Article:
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Chinese Company Signs $200 Million Deal To Buy Montana Beef

Republican senator Steve Daines poses for a photo with the Chinese delegation at a ranch near Belgrade in September.

In a deal that coincides with President Donald Trump’s visit to Beijing this week, China’s largest online retailer says it will buy $200 million dollars worth of Montana beef over the next three years. 

The non-binding agreement calls for Montana ranchers to supply beef to Chinese company starting in January.

Republican Senator Steve Daines was instrumental in laying groundwork for the deal. He says Montana’s iconic imagery will help sell the beef.

“Clean air, pristine waters, the high-quality beef that Montana produces, it’s a great brand that we can actually sell in China and this will be very good for Montana cattle producers,” he says.

In June, China lifted a ban on U.S. beef imports that was in place since 2003 due to a case of mad cow disease in Washington State. The deal with could add four percent to Montana’s total cattle sales over the next three years and raise the state’s beef export sales by 40 percent.

But the state’s ranchers will also pay nearly $24 million dollars in tariffs to the Chinese government over the next three years. That’s far more than competing producers in Australia and Brazil pay because those countries have a free trade agreement with China. The U.S. does not.

Daines says the Trump administration will work to lower those tariffs, but was unable to say when negotiations would begin.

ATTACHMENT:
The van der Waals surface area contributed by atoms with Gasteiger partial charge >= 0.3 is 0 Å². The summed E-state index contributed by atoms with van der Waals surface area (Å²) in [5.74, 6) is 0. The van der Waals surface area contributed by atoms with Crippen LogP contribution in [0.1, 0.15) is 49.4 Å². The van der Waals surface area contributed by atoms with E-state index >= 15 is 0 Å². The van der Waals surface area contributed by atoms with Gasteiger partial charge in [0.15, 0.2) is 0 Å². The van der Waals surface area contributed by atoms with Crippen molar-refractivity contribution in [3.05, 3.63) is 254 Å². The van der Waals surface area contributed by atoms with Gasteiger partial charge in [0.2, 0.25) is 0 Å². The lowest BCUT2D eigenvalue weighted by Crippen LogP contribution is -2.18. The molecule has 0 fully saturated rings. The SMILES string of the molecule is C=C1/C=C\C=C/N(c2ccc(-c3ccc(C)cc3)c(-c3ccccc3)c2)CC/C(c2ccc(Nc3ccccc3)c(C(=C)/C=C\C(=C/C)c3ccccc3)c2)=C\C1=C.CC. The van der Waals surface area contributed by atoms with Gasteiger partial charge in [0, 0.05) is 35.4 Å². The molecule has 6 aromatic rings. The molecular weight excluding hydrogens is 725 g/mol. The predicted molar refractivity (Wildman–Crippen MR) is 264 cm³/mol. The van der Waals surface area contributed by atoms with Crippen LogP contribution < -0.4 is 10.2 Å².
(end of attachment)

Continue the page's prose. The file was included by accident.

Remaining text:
“You’re always going to have some trade issues to sort out with, frankly with any country we trade with, but we’re just glad to see the door is back open again and Montana beef is being shipped into China,” he says. says it also intends to invest $100 million dollars into building a processing plant in Montana. The exact location is still unknown, but the agreement says construction could begin as early as next spring.

But Jay Bodner, spokesperson for the Montana Stockgrowers Association, says ranchers shouldn’t hold their breath.

“I think when you have the actual logistics of actually building a facility of that magnitude in size, it probably is going to be initial phases, maybe, starting in next year but actually being up and running I think it’s going to take a little bit longer than that,” he says.

A final, binding contract between and the Montana Stockgrowers Association has yet to be signed, but Daines says he’s hopeful that will happen by the end of this year.